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Climate expert has a grim warning amid UK's latest heatwave

Tom Pashby

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Climate expert has a grim warning amid UK's latest heatwave

Featured Image Credit: Renato Granieri/Tom Wang/Alamy

A climate expert has issued a stark warning about the UK’s future following the latest heatwave to sweep the country.

This week saw the mercury top 30C in some places, just weeks after July’s record-breaking 40C day sparked travel chaos across the country.

And according to Dr Mariam Zachariah, scorching summers are likely to be the norm by 2050.

The research associate at Imperial College London’s Grantham Institute told LADbible: “Global average temperatures have risen by 1.2C since pre-industrial times and that this rise is mainly due to human activity warming the planet.”

Last month's heatwave saw large fires igniting across the country. Credit: Alamy/ Guy Corbishley
Last month's heatwave saw large fires igniting across the country. Credit: Alamy/ Guy Corbishley

Dr Zachariah works on the World Weather Attribution initiative, an ongoing project that aims to identify links between extreme weather events and the climate emergency.

“It’s clear that the record-breaking temperatures we saw during this heatwave have been made at least 10 times more likely due to human-induced greenhouse gas emissions,” she claims.

“Such temperatures, which have a one-in-1000 chance in today’s climate, can be expected to occur more frequently in the absence of mitigation. By 2050, chances can be as high as one-in-30.”

The future of the UK's climate is looking increasingly bleak, experts have warned. Credit: Tom Wang/ Alamy
The future of the UK's climate is looking increasingly bleak, experts have warned. Credit: Tom Wang/ Alamy

July’s infamous heatwave supposedly broke maximum daytime heat records in seven different locations, as well as maximum night-time temperatures.

Extreme temperatures aren’t just uncomfortable; they can take a real toll on our health, as Dr Zachariah warns: “Temperatures are critical for human health. We need to have our bodies constantly cooled by the ambient air, which is why, despite our bodies being around 37C, we are comfortable at room temperature which is around 20C.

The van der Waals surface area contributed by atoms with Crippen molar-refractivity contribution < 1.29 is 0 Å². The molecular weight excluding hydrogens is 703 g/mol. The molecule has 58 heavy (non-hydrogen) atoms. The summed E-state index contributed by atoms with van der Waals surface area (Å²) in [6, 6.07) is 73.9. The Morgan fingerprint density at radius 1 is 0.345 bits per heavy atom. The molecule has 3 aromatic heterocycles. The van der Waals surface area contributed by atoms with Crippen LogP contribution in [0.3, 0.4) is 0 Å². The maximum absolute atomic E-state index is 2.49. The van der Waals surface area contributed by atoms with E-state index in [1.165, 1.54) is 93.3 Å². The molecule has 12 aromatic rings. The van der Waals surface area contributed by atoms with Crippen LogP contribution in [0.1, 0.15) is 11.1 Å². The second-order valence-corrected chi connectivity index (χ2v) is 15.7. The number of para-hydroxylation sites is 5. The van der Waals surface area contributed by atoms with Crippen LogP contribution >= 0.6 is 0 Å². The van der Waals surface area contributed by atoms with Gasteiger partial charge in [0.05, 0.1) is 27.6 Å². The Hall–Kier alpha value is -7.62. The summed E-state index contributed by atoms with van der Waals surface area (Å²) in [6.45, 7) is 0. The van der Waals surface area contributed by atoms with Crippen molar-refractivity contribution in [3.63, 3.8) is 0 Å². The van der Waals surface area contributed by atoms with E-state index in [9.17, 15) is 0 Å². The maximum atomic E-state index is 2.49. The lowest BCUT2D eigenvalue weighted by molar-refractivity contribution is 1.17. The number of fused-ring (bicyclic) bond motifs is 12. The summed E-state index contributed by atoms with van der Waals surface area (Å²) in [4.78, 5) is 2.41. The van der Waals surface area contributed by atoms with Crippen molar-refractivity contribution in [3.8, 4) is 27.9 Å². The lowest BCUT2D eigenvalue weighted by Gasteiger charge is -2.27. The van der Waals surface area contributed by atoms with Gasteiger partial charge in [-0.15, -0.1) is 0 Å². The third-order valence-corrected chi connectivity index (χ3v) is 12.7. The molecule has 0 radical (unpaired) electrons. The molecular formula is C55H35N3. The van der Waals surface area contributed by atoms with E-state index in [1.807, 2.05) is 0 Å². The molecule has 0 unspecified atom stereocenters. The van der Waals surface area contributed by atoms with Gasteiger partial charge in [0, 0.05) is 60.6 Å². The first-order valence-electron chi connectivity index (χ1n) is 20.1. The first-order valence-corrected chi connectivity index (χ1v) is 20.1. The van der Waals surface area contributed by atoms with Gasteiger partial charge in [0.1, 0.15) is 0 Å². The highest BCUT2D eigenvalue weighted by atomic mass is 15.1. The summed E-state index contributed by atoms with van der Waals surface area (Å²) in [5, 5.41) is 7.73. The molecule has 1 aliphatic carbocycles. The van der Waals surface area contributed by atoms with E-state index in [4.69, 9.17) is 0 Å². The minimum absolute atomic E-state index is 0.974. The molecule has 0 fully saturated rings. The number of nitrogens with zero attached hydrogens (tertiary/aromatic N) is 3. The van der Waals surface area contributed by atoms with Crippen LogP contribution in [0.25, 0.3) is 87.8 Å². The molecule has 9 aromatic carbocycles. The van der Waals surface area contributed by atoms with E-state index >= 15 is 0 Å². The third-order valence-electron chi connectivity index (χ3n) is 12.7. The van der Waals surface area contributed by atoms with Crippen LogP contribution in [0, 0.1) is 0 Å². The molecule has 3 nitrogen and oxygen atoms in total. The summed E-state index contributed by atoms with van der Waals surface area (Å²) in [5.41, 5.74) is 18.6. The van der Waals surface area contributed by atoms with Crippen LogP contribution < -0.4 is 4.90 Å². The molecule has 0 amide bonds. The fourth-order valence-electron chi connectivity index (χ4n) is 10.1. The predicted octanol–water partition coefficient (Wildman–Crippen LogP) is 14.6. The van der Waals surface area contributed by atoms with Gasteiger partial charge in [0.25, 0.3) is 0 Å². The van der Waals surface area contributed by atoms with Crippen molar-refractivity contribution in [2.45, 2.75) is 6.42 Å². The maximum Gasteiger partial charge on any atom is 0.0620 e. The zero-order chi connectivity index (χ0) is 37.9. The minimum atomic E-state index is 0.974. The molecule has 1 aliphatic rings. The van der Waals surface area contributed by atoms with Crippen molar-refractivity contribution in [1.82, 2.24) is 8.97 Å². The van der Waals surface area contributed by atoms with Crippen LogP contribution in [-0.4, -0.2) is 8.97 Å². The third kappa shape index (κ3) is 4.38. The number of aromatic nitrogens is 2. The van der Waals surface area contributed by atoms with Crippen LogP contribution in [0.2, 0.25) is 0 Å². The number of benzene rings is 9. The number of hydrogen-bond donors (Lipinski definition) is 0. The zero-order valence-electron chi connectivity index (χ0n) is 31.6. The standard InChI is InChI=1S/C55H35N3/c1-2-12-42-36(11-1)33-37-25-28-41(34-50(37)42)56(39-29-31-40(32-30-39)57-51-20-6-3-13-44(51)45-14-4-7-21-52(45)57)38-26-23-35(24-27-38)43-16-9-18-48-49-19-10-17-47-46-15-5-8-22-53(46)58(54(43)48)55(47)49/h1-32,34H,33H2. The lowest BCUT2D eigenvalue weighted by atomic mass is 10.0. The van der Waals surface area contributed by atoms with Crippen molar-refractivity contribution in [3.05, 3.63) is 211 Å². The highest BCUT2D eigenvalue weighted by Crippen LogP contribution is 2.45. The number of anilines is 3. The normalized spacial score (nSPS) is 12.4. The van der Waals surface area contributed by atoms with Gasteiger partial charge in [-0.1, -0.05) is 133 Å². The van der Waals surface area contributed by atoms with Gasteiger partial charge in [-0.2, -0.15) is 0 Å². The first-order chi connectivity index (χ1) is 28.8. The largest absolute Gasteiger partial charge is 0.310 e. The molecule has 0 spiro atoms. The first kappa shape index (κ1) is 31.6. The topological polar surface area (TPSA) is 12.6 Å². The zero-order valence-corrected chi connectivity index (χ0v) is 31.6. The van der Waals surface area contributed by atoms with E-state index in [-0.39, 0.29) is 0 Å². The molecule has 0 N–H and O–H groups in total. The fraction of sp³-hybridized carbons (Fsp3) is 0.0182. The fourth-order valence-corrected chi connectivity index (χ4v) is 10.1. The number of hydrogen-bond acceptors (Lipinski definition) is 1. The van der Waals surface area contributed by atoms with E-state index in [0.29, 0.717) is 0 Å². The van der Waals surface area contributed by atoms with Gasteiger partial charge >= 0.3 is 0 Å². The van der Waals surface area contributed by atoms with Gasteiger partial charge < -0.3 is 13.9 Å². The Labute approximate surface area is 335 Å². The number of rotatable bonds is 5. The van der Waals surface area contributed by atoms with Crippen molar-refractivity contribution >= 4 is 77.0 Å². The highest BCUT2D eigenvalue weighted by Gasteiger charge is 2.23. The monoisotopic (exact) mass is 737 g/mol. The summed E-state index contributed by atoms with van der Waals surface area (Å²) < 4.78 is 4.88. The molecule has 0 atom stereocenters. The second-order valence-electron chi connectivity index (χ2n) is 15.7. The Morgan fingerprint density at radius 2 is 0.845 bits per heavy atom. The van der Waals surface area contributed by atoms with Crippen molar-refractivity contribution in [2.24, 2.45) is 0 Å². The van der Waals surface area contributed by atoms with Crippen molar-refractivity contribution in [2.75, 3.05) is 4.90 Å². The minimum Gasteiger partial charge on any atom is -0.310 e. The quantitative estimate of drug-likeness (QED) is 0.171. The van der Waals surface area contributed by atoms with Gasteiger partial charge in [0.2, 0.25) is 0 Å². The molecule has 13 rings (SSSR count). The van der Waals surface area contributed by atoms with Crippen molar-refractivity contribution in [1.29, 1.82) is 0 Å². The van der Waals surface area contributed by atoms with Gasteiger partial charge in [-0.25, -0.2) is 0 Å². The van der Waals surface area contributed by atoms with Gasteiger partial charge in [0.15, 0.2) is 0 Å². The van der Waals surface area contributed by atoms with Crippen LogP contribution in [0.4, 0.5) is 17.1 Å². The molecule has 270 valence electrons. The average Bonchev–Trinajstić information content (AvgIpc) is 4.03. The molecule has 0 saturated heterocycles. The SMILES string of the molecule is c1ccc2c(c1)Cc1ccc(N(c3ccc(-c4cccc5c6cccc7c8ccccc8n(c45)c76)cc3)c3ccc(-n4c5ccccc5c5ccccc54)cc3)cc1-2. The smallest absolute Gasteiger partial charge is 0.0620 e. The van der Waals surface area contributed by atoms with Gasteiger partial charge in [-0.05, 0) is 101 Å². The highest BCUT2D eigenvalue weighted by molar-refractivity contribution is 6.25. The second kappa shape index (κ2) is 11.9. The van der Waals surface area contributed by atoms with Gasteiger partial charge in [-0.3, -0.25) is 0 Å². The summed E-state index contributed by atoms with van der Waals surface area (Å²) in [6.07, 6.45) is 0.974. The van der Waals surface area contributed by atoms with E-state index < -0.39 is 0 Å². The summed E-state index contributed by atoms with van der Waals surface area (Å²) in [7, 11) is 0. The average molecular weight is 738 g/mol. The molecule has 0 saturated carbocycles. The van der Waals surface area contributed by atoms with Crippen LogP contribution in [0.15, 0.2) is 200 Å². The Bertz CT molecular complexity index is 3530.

“When the ambient temperature doesn’t go below 25C, like during the recent heatwave, it robs our bodies of a chance to rest. This can exacerbate underlying health conditions and is especially dangerous for babies and the elderly.”

Brits are expected to flock to the beaches this weekend as the latest heatwave hits. Credit: Daniel Bond/ Alamy
Brits are expected to flock to the beaches this weekend as the latest heatwave hits. Credit: Daniel Bond/ Alamy

Anyone living or travelling through the parts of the UK worst hit by the heatwave will likely remember the travel chaos, as well as fires which pushed emergency services and mobile networks to the limit.

Dr Zachariah explains: “In the UK we’re used to cooler temperatures for most of the time, and certainly not over 40C when it does get hot. Subsequently, most residential properties are not equipped to cool indoor temperatures. We need far more retrofitting of existing buildings – that means things like better insulation.

“We also need to think about wider problems like the impact of both extreme heat and longer-term ambient temperatures on our soil and food crops. Berries in the UK are ripening before sweetening happens and degraded soils make it harder to grow nutritious food at all.”

The aftermath of a wildfire in Surrey during last month's heatwave. Credit: Alamy/ Gillian Pullinger
The aftermath of a wildfire in Surrey during last month's heatwave. Credit: Alamy/ Gillian Pullinger

So what can the average person can do to help tackle the climate emergency? Dr Zachariah suggests:

  • Educate ourselves about the climate emergency and the actions we can take
  • Make lifestyle choices like use lower-carbon transport and eat more plant-based foods
  • Follow the advice from public authorities. For example, closing curtains and drinking more water during very hot days

Topics: Weather, News, Global Warming

Tom Pashby
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